In Alexine McLeod’s first exhibition at Monte Clark Gallery, the artist presents wall-mounted abstract compositions that combine everyday materials including plastic, fabric, found objects, and light.
Rather than operating in one specific discipline, McLeod’s works present multiple media that are simultaneously discernable: sculptural objects are arranged in a tableau-like fashion synonymous with photographic processes; subtle colour variations and fluid compositions borrow from the language of painting; juxtapositions and joinery reveal a methodology rooted in collage and assemblage.
With light and shadow also participating in the forms, depth appears to shift, allowing for a multitude of ways to witness the installations. The borders of McLeod’s works are implied by the edge of projected light, though physical materials are allowed to freely pass through the perceived frame. This unstable transition from inside to outside the immaterial parameters of the light asks one to consider where the work begins and ends.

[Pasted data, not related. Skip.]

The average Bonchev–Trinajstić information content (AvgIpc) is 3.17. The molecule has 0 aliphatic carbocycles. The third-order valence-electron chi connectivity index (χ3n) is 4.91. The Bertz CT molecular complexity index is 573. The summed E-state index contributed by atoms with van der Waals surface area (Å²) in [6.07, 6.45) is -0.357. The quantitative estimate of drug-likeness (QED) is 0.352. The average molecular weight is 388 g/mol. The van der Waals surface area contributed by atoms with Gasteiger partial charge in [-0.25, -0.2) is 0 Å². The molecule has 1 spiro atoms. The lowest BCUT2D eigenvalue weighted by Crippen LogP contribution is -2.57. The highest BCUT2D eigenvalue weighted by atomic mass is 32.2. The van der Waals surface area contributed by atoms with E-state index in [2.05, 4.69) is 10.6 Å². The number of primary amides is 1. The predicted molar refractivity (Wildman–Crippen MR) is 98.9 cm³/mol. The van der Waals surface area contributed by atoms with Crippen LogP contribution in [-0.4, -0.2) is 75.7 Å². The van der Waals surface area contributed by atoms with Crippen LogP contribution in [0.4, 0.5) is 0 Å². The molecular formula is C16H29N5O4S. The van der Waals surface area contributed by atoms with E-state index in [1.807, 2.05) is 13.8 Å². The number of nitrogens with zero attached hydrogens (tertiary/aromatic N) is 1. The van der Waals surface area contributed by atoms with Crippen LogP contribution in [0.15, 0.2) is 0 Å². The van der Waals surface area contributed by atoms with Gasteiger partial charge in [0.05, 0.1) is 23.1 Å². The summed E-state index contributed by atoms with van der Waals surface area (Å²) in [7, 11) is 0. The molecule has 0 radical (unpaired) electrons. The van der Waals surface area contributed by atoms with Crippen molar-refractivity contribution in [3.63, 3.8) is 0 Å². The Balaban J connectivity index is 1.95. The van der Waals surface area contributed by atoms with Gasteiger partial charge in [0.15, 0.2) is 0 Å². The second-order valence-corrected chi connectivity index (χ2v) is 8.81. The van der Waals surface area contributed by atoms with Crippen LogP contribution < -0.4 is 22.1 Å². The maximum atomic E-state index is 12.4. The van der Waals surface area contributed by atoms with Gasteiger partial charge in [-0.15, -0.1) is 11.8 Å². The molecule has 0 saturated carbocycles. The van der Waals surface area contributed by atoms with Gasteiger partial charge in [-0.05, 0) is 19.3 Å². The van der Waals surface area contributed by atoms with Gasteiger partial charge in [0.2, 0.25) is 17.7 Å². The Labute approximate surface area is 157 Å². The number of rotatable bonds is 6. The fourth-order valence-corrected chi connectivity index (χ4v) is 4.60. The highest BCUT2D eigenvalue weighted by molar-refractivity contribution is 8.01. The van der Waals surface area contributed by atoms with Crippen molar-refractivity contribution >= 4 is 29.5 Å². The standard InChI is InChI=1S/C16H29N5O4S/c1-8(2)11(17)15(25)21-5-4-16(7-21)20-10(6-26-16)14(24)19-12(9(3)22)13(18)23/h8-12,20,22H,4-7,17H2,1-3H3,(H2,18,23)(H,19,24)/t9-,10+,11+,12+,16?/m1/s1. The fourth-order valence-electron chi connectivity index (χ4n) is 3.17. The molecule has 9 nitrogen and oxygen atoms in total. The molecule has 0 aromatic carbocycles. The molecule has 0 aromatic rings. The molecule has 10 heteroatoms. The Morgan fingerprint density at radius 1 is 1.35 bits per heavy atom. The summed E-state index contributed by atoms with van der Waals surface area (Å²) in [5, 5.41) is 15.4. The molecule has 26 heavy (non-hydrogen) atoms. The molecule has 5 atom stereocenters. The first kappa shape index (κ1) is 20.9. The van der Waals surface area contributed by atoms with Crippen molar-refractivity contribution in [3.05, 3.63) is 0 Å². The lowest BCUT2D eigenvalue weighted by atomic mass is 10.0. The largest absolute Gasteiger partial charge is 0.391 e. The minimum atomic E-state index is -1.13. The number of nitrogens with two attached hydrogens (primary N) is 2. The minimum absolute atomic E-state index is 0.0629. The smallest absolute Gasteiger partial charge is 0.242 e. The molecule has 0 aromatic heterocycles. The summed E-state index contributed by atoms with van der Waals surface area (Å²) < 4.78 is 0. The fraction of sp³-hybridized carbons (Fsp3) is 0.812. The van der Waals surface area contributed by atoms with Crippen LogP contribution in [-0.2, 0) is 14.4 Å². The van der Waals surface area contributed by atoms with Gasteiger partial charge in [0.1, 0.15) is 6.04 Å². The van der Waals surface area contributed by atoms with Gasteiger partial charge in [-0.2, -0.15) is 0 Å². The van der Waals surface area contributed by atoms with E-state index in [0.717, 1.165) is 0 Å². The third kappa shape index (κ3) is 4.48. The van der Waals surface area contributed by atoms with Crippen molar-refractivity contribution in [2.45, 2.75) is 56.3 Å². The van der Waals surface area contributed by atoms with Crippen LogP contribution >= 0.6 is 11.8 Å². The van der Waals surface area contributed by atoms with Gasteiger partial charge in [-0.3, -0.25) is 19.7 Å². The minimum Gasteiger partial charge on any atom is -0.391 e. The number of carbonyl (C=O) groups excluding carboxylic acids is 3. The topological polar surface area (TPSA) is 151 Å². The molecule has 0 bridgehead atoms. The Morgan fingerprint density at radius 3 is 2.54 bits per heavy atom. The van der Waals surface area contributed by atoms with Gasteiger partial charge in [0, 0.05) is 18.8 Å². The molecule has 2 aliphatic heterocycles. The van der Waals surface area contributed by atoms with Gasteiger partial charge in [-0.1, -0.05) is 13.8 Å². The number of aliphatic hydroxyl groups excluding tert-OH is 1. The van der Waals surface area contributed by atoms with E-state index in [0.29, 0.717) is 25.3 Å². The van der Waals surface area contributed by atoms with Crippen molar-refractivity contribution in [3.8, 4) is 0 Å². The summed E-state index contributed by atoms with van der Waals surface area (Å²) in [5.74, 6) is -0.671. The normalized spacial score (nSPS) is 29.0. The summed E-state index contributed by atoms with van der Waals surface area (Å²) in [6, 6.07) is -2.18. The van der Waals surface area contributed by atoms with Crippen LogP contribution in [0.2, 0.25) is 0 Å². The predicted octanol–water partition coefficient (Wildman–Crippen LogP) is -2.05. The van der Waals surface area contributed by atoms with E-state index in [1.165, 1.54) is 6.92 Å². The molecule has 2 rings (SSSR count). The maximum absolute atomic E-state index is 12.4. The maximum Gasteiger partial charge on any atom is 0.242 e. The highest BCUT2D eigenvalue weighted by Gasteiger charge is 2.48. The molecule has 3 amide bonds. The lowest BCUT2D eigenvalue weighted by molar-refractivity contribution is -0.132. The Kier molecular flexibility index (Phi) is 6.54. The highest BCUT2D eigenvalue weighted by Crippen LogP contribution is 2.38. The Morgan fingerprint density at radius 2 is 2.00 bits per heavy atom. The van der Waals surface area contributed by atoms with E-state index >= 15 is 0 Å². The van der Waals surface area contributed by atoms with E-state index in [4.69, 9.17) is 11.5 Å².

Alexine McLeod is a Vancouver-born emerging artist. She recently graduated from Emily Carr University of Art and Design in the spring of 2016. During her time at ECUAD, she received the Renée Van Halm + Pietro Widmer Graduation Award for Visual Arts as well as a scholarship from the Vancouver Art Guild. In the past two years, she has participated in a number of group exhibitions at artist-run centers in East Vancouver where she lives and works. This is her first solo exhibition.